Snagging occurs most often for some very particular and inter-linked reasons, two of which concerning context and structure will be outlined today, and two of which I outline in the follow up blog in three weeks time. Before I turn to the reasons, it is worth looking at the divergence in judgement as to what is happening between pupil and teacher.

The pupil understandably is concerned about their experience of pain and discomfort. In judging this experience the tendency is usually to immediately judge things negatively and to make certain assumptions. The most common is that no progress has been made, that they have gone backwards to the beginning and that they have learned nothing. Invariably none of these things are actually the case when looked at from the point of view of learning the Technique and developing conscious control.

From that point of view, there is a contextual element to developing conscious control and this provides the first reason why snagging occurs. It is simply much easier to be aware of our use in some activities rather than in others. With new pupils, it is often much easier to apply the technique in walking, for example, than elsewhere. As their use improves in walking, it highlights their old habit of shortening and narrowing in other activities, which become noticeably uncomfortable. Often this is because through the improving use, as the muscular and connective tissues adapt to the new carriage, their physical structure changes. When this happens other things often need to change and free off to allow everything to work together, to flow together. At this point, where there is a need for structural change and things become stuck and uncomfortable people often understandably revert again to their old habits for dealing with pain and end up going in the wrong direction. It is at this point that they need to stop and to allow themselves to lengthen and connect so that everything frees off and becomes comfortable as it regularly does in the lessons when this needs to be addressed.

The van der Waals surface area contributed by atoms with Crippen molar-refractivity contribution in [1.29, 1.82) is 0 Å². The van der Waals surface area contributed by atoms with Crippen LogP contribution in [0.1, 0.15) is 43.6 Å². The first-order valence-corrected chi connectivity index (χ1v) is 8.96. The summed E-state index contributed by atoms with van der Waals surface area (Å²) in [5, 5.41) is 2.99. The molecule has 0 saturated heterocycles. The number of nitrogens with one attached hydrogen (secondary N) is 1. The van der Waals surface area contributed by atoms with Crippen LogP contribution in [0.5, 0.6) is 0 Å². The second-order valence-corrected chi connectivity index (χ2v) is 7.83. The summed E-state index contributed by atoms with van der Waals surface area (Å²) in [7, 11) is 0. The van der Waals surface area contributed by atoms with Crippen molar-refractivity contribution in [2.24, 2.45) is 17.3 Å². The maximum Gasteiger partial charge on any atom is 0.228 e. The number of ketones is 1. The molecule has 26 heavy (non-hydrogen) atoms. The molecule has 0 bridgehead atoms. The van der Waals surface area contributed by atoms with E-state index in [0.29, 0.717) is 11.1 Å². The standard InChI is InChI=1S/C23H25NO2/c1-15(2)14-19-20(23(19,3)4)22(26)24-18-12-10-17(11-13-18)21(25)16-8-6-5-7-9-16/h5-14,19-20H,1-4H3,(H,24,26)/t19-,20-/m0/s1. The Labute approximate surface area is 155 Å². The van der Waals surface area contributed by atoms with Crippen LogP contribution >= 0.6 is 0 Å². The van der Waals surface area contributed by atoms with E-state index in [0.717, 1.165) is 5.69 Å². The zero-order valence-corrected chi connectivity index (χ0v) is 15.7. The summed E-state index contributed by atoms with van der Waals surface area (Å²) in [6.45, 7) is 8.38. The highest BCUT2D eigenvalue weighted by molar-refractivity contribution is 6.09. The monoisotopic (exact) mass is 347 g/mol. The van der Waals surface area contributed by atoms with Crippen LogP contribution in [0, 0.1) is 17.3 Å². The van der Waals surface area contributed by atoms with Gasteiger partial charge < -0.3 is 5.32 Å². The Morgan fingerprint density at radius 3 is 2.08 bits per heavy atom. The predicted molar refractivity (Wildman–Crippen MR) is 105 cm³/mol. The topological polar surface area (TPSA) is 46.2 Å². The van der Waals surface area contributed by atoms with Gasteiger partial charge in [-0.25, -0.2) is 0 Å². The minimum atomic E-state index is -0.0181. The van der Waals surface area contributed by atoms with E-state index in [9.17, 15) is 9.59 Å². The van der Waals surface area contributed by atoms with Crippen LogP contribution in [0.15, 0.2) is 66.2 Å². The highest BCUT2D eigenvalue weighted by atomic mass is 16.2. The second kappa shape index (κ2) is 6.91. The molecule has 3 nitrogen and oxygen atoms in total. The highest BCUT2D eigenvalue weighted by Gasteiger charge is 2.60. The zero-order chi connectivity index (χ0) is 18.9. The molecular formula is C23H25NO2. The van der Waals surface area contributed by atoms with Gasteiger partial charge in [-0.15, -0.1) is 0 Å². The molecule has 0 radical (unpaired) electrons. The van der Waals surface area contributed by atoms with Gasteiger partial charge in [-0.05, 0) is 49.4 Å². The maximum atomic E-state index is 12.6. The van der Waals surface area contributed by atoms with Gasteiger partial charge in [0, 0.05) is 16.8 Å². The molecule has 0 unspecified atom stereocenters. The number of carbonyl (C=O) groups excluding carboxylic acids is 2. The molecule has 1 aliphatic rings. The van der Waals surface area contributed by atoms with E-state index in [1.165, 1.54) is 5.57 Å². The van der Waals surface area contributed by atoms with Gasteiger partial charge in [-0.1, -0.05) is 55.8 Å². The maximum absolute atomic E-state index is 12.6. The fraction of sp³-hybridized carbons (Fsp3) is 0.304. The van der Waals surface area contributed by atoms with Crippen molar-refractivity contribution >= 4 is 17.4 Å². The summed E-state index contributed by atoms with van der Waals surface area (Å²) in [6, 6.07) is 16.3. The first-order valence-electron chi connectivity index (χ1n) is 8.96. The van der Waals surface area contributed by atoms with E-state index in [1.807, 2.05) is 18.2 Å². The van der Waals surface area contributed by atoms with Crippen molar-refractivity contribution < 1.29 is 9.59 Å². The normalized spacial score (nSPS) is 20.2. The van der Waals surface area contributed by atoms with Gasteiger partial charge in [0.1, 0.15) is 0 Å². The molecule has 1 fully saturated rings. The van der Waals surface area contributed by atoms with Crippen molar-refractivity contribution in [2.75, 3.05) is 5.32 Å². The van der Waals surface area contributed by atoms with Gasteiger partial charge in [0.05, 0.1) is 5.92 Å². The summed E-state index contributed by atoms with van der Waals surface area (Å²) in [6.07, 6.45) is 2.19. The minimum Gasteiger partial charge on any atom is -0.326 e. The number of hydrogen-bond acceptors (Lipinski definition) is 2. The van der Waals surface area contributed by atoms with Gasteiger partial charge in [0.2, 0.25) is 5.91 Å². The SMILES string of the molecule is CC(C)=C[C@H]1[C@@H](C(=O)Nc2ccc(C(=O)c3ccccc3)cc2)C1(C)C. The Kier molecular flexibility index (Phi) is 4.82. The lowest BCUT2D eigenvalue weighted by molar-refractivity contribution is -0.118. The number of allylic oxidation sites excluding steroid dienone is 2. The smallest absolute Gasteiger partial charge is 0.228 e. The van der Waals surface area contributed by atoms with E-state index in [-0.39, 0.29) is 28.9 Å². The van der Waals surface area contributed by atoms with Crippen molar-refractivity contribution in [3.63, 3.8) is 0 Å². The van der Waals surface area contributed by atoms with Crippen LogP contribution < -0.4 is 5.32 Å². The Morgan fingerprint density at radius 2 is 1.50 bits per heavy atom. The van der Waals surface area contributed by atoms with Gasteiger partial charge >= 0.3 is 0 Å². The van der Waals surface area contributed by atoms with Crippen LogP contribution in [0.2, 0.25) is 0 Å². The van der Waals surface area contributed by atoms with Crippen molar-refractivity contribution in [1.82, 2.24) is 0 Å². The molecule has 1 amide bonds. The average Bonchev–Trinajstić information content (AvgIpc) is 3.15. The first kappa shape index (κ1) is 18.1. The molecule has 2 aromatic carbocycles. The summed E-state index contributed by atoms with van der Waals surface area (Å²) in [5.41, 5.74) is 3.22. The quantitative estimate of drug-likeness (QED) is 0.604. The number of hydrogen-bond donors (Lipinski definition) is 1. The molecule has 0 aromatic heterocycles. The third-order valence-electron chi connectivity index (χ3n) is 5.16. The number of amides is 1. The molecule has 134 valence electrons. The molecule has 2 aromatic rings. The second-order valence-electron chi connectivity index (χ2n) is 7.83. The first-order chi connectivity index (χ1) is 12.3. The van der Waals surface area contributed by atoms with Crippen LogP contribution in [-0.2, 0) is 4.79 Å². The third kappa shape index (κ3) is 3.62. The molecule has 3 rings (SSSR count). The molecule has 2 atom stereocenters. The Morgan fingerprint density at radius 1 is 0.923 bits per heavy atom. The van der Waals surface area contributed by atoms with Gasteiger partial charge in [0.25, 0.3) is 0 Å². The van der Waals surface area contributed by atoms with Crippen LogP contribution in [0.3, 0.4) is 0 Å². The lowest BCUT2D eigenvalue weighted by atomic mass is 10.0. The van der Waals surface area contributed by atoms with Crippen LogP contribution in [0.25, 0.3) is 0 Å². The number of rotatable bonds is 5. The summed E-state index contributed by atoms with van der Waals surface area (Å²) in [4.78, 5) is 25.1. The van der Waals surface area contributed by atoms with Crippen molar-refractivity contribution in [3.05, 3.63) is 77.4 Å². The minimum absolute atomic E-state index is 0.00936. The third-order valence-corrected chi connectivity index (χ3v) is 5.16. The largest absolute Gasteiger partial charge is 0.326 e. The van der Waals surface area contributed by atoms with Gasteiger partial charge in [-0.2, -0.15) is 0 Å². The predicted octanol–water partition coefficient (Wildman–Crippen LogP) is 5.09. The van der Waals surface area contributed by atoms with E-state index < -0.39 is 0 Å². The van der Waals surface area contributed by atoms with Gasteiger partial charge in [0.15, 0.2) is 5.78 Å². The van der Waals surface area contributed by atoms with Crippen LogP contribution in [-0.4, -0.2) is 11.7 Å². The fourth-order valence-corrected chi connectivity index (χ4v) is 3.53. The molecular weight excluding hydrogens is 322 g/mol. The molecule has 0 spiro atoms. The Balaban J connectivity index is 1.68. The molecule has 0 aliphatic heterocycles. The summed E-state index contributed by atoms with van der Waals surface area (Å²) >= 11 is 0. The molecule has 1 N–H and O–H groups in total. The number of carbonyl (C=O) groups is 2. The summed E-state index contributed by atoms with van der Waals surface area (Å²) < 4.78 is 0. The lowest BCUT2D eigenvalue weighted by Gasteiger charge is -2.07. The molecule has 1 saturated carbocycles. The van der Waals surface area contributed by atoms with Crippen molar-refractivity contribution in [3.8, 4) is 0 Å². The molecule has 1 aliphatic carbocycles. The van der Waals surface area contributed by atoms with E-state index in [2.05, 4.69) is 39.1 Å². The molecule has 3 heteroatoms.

Context and structure, separately and together, provide reasons for snagging which can always be overcome through application of the Technique to further develop constructive conscious control. This applies as much to the beginner as to the adept. We are always, always learning and developing, deepening and growing in conscious control provided we remember to stop and allow ourselves to find our way up to freedom, where we can breathe through lengthening and widening.

Published in Lessons from the Chair

Following on from the recent research on Alexander Technique and chronic back pain, new research has been done on giving lessons to help people with pain management at an NHS Pain Clinic in England. While not a full clinical trial, the research evidence further supports the effectiveness of Alexander Technique in helping people with Chronic Pain.

Published in Lessons from the Chair